ERS urge parliamentary authorities to use recess to draw up proposals for remote/digital working
- Statement from the Electoral Reform Society for immediate release, Wednesday 25 March 2020
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The Electoral Reform Society have called on parliamentary authorities to bring forward new proposals to allow remote working and scrutiny to continue once parliament returns from recess.
The call comes as parliament is set to be suspended for at least four weeks as part of measures to curb the spread of coronavirus. The plan means parliament will go into recess a week earlier than planned as part of efforts to combat the virus.
In New Zealand lawmakers have set up a new select committee, chaired by the leader of the opposition, that will meet via video-link several times a week during recess – with the full authority of a normal parliamentary body – to keep a check on government decisions .
The ERS are urging parliamentary authorities in Westminster to look at similar models and to use the recess to put processes in place that would allow for ‘effective scrutiny’ by MPs of the government to continue remotely once parliament returns – utilising proxy voting, and online technology.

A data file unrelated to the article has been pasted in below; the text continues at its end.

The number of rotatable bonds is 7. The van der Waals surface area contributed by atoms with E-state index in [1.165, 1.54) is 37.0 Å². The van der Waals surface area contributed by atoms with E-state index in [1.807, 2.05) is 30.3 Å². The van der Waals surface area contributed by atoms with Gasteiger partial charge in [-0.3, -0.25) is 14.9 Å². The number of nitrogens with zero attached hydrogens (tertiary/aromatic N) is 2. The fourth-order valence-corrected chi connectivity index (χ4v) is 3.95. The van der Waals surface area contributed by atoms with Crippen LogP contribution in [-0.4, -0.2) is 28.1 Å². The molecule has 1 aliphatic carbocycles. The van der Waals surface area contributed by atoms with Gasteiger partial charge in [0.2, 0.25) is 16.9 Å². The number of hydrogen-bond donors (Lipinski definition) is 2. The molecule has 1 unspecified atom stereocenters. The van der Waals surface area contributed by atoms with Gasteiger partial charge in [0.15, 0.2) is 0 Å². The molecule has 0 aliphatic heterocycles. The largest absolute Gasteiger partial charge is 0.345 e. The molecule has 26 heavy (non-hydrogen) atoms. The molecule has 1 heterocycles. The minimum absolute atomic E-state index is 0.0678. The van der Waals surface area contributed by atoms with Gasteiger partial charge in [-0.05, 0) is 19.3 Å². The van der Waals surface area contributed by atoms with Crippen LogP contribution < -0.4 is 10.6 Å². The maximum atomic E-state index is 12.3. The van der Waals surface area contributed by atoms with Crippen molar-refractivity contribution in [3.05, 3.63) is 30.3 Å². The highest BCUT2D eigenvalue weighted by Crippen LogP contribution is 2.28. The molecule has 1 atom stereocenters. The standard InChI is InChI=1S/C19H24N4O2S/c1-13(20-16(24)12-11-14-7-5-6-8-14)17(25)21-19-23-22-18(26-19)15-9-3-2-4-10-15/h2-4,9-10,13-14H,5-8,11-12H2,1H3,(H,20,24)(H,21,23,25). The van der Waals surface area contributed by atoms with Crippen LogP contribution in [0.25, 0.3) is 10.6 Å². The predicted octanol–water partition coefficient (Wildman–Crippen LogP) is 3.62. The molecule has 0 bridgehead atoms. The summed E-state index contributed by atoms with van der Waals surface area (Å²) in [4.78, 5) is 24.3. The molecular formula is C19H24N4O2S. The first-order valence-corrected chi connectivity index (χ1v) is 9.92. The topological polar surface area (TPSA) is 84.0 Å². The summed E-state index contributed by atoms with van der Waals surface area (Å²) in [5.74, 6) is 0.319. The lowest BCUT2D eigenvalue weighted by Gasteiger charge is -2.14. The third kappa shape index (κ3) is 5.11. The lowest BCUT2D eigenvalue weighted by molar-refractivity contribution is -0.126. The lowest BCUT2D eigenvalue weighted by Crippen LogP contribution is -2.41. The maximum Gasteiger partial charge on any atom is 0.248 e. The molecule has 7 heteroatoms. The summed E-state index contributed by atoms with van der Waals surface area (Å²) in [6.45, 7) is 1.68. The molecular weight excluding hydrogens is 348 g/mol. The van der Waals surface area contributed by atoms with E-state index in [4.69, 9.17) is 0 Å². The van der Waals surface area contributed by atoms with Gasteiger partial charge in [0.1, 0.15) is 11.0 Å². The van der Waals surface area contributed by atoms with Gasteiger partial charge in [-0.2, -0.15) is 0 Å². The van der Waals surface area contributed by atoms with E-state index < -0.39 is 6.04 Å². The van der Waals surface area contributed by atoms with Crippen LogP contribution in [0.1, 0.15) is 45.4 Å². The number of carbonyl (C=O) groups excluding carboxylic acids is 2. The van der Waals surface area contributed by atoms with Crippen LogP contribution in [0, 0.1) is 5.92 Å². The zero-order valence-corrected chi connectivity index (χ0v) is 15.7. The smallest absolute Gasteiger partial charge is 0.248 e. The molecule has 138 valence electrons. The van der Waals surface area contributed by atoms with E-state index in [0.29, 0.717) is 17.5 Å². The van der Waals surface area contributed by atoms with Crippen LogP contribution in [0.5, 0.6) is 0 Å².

This week Commons Speaker, Sir Lindsay Hoyle, warned parliamentary IT teams were unable to cope with demands for video conferencing – platforms campaigns have been quick to point out are used by millions of individuals and even the smallest business every day .
Darren Hughes, Chief Executive, Electoral Reform Society said:
“Closing down parliament to reduce the risk of coronavirus spreading is the right thing to do but raises questions on ensuring effective scrutiny during the shutdown.
“However, a month-long recess during a national crisis presents a dangerous precedent for oversight and scrutiny when the government has been granted sweeping new emergency powers.
“Voters need to know that these powers and major life-changing decisions will be held to account in the weeks ahead. That means parliament must adapt rapidly.
“Whether that is via virtual select committee hearings, proxy voting or other online technology, authorities should also use the recess to draw up proposals to allow the work of MPs and committees in holding the government to account to take place remotely once parliament returns.
“At times of national crisis, we need more scrutiny, not less. Parliament must now take the urgent steps to bring Westminster into the modern age, to ensure the safety of both MPs and our democracy.”
Notes to Editors